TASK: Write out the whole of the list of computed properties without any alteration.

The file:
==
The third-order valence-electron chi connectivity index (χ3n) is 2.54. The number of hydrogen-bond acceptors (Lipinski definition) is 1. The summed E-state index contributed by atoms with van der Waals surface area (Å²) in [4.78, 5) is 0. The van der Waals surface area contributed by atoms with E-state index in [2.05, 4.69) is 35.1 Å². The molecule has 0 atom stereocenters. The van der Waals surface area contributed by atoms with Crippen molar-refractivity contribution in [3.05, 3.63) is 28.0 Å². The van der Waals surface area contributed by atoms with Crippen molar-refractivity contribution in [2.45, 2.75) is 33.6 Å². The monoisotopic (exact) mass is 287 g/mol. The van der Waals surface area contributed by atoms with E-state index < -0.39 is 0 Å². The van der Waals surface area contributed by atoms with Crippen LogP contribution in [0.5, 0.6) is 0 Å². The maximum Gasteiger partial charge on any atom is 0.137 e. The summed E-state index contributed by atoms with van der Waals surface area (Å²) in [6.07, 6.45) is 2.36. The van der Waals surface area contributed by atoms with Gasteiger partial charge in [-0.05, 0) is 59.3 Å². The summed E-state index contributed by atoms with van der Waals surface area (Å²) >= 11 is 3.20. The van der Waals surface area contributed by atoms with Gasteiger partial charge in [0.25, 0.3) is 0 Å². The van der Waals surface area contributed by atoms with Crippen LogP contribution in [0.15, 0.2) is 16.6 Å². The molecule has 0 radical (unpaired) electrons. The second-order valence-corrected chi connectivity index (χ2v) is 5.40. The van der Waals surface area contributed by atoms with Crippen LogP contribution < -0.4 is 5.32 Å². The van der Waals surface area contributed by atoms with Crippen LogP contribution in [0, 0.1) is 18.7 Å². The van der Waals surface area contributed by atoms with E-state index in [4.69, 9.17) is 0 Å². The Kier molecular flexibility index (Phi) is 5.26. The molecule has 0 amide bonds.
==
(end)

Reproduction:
The third-order valence-electron chi connectivity index (χ3n) is 2.54. The number of hydrogen-bond acceptors (Lipinski definition) is 1. The summed E-state index contributed by atoms with van der Waals surface area (Å²) in [4.78, 5) is 0. The van der Waals surface area contributed by atoms with E-state index in [2.05, 4.69) is 35.1 Å². The molecule has 0 atom stereocenters. The van der Waals surface area contributed by atoms with Crippen molar-refractivity contribution in [3.05, 3.63) is 28.0 Å². The van der Waals surface area contributed by atoms with Crippen molar-refractivity contribution in [2.45, 2.75) is 33.6 Å². The monoisotopic (exact) mass is 287 g/mol. The van der Waals surface area contributed by atoms with E-state index < -0.39 is 0 Å². The van der Waals surface area contributed by atoms with Crippen LogP contribution in [0.5, 0.6) is 0 Å². The maximum Gasteiger partial charge on any atom is 0.137 e. The summed E-state index contributed by atoms with van der Waals surface area (Å²) in [6.07, 6.45) is 2.36. The van der Waals surface area contributed by atoms with Gasteiger partial charge in [-0.05, 0) is 59.3 Å². The summed E-state index contributed by atoms with van der Waals surface area (Å²) >= 11 is 3.20. The van der Waals surface area contributed by atoms with Gasteiger partial charge in [0.25, 0.3) is 0 Å². The van der Waals surface area contributed by atoms with Crippen LogP contribution in [0.15, 0.2) is 16.6 Å². The molecule has 0 radical (unpaired) electrons. The second-order valence-corrected chi connectivity index (χ2v) is 5.40. The van der Waals surface area contributed by atoms with Crippen LogP contribution < -0.4 is 5.32 Å². The van der Waals surface area contributed by atoms with Crippen LogP contribution in [0, 0.1) is 18.7 Å². The van der Waals surface area contributed by atoms with E-state index in [4.69, 9.17) is 0 Å². The Kier molecular flexibility index (Phi) is 5.26. The molecule has 0 amide bonds.